French chemist Louis Pasteur (1822-1895) has to be ranked up there as one of the greatest contributors to the areas of microbiology and infectious diseases.
A painter and a teacher, Pasteur studied chemistry in his spare time which eventually led to professorships at several French universities and contributions to the wine and silkworm industries.
Refuting spontaneous generation
The famous “swan necked” flask experiment that Pasteur used in refuting spontaneous generation worked like this: a fermentable juice was placed in a “swan neck” flask, and after sterilization the neck was heated and drawn out as a thin tube taking a gentle downward then upward arc, resembling the neck of a swan. The end of neck was then sealed. As long as it was sealed, the contents remained unchanged.
If the flask was opened by nipping off the end of the neck, air could enter the flask, but the microbes and dust could not reach the liquid, being trapped in the curved neck of the flask, which remained sterile despite exposure to air.
While studying silkworms, he discovered several diseases that were killing off the silkworms in the cocoon and damaging the silk industry. He was able to examine the worms microscopically and used only uninfected worms for breeding. He taught silkworm farmers how to detect infected worms with a microscope so they could select disease free worms. His work in the silkworm industry was an important step in proving the germ theory of disease.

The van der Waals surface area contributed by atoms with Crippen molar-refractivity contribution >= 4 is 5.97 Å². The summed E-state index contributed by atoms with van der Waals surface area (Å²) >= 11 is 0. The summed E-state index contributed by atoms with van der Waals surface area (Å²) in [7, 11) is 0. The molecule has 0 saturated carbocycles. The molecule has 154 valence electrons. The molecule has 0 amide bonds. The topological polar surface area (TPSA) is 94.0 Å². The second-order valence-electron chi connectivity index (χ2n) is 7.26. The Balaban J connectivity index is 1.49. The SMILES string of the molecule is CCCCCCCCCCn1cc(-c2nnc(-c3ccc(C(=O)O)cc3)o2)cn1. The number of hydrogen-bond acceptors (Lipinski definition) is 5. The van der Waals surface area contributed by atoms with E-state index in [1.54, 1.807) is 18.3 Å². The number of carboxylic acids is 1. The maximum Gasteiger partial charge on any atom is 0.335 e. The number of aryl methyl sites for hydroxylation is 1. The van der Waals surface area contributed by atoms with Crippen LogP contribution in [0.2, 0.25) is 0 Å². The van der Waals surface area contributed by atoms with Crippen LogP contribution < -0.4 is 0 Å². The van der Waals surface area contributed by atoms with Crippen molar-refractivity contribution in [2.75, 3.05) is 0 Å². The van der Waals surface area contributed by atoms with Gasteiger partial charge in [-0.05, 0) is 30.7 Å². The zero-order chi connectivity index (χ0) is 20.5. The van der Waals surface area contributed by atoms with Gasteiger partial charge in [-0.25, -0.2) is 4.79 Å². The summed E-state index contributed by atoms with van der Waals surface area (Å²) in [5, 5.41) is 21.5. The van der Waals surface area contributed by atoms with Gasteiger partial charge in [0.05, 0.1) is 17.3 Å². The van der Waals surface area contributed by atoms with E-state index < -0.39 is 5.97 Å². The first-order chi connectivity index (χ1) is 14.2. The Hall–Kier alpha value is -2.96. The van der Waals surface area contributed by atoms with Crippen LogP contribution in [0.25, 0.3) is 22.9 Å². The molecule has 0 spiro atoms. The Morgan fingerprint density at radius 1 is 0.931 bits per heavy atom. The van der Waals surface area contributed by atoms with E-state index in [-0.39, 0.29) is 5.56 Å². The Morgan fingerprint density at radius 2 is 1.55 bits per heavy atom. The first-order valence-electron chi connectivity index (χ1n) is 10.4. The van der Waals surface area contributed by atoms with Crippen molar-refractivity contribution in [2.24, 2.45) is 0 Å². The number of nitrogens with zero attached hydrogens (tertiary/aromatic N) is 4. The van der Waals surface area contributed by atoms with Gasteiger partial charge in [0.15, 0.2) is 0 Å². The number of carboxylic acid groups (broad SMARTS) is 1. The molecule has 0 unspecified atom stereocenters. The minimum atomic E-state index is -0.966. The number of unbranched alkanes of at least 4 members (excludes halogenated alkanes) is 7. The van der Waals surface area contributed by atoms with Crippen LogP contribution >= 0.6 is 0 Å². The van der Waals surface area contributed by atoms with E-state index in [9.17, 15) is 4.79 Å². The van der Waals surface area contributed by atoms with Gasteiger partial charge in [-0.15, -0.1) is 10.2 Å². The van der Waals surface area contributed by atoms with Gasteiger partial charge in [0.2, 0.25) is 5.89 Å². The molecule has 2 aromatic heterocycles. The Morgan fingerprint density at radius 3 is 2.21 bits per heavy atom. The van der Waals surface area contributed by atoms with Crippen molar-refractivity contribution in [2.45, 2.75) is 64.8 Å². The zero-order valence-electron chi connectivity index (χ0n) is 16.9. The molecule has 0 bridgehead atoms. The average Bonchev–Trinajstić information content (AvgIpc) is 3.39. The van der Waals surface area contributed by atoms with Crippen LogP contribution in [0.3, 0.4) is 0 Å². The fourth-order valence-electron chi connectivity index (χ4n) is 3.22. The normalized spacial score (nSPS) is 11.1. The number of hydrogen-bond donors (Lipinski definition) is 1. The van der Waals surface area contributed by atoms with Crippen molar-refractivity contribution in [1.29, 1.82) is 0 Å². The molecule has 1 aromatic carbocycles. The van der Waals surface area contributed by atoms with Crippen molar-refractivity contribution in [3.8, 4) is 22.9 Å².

Alcohol fermentation and Pasteurization
He discovered that carefully selected yeasts made good wine, but that mixtures of other microorganisms competed with the yeast for sugar and made the wine taste oily and sour. His work in the wine industry later lead to his namesake method called pasteurization. This technique of heating the liquid that spoils easily, milk for example, heated to kill most bacteria and molds already present within them.
He did a lot of work in the field of vaccines, but he is most well known for his work with rabies. He used dried spinal cord from rabbits infected with the disease. He tested it on animals with success but wanted to test it on a human.
In 1885, a 9 year old boy who was severely mauled by a rabid dog and his mother showed up to Pasteur’s lab. The boy, who was doomed to die the horrible death from rabies, was the first person to get immunized against rabies. He survived and remained in good health for the rest of his life. Pasteur became a legend as newspapers from around the world reported this and others saved by his rabies vaccine.
The list could go on and on with Louis Pasteur. He later became director of the famous Pasteur Institute in 1894. He died the next year as a national hero.